I’ve had a bit of an epiphany regarding the pre-history of the Celts and Ireland.
I had always been attracted to the idea of invasions being the primary driving force of cultural change in England and Ireland.
However, the recent research of Daniel G. Bradley (discussed in the latest Irish Echo) and the aforementioned work on the evolution of the Celtic languages by Peter Forster * and Alfred Toth has changed all that.
Bradley’s work is on the inheritance of the Y chromosome. This piece of DNA is inherited by sons from their fathers. Bradley finds that 98% of men with Gaelic surnames from Connaught share a similar DNA sequence. He predicts that these men must be descendant from a single man that lived 4,000 to 6,000 years ago. The Basques of Spain show the same pattern. Incidentally, another study (http://www.nature.com//nsu/030616/030616-15.html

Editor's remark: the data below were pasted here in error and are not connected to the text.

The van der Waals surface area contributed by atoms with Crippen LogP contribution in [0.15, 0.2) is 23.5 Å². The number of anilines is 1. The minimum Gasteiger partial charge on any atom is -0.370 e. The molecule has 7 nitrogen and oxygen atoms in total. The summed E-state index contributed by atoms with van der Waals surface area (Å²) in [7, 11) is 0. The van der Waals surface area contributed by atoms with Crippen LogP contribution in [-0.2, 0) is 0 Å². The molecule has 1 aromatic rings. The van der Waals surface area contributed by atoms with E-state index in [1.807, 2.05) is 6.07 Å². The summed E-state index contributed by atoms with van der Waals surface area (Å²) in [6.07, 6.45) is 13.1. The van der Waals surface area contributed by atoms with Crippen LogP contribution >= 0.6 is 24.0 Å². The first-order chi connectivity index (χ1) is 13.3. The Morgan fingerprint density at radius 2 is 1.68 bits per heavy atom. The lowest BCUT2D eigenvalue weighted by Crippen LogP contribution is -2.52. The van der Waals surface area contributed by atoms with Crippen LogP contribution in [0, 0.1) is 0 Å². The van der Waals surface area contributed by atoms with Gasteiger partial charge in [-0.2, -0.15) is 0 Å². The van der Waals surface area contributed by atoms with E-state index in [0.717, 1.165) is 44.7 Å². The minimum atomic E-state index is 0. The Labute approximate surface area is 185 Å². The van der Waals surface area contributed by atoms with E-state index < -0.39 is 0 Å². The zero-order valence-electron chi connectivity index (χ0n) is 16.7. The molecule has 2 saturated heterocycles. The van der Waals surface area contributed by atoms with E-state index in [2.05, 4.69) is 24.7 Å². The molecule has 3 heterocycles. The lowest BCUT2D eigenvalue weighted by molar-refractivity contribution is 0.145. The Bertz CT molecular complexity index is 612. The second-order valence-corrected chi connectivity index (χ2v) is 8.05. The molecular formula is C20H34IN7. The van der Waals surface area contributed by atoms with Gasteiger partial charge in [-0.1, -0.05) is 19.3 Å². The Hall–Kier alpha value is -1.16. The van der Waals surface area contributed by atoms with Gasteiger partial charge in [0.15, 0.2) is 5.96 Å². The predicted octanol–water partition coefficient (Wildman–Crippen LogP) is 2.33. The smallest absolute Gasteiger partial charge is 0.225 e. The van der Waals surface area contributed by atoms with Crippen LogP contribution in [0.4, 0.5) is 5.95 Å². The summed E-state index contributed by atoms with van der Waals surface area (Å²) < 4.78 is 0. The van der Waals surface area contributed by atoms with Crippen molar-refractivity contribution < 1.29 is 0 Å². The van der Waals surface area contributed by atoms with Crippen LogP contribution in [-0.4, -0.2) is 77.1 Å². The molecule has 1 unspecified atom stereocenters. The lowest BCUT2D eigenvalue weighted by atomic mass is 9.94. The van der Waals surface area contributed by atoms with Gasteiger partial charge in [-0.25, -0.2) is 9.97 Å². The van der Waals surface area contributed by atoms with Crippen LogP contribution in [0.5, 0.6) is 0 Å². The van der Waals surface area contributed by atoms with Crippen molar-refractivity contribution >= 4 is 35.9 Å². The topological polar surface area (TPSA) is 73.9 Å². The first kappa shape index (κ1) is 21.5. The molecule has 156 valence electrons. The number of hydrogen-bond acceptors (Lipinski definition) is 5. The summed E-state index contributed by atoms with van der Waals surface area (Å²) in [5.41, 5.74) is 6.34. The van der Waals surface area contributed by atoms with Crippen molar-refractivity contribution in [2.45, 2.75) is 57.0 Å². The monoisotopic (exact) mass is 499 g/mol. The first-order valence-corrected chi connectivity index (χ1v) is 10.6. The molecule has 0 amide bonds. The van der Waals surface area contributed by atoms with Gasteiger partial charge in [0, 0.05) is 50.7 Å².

suggests that this sequence is relatively high in England, even where the Anglo-Saxons were politically ascendant.
So probably these Connaught families came to Ireland soon after the end of the last Ice Age (8,000 years ago) when Ireland thawed out. Fantastic!
But this is long before the arrival of Celtic culture to Ireland. I’ve heard all different dates for that. So it seems that the Irish language came in without large-scale immigration or death and destruction.
Where did it come from? Well, if Foster and Toth are right, and the insular Celtic languages form a group, then Celtic languages spread from England to Ireland or vice versa.
For comparison’s sake you could compare this work on Ireland’s history to that on South America and compare the Y chromosome to mitochondrial DNA. Mitochondrial DNA is only given to children by their moms. Many South Americans (was it Columbia?) have European Y chromosomes but indigenous mitochondrial DNA. This is evidence of a past war and invasion in which the indigenous males were killed and the invaders took indigenous mates.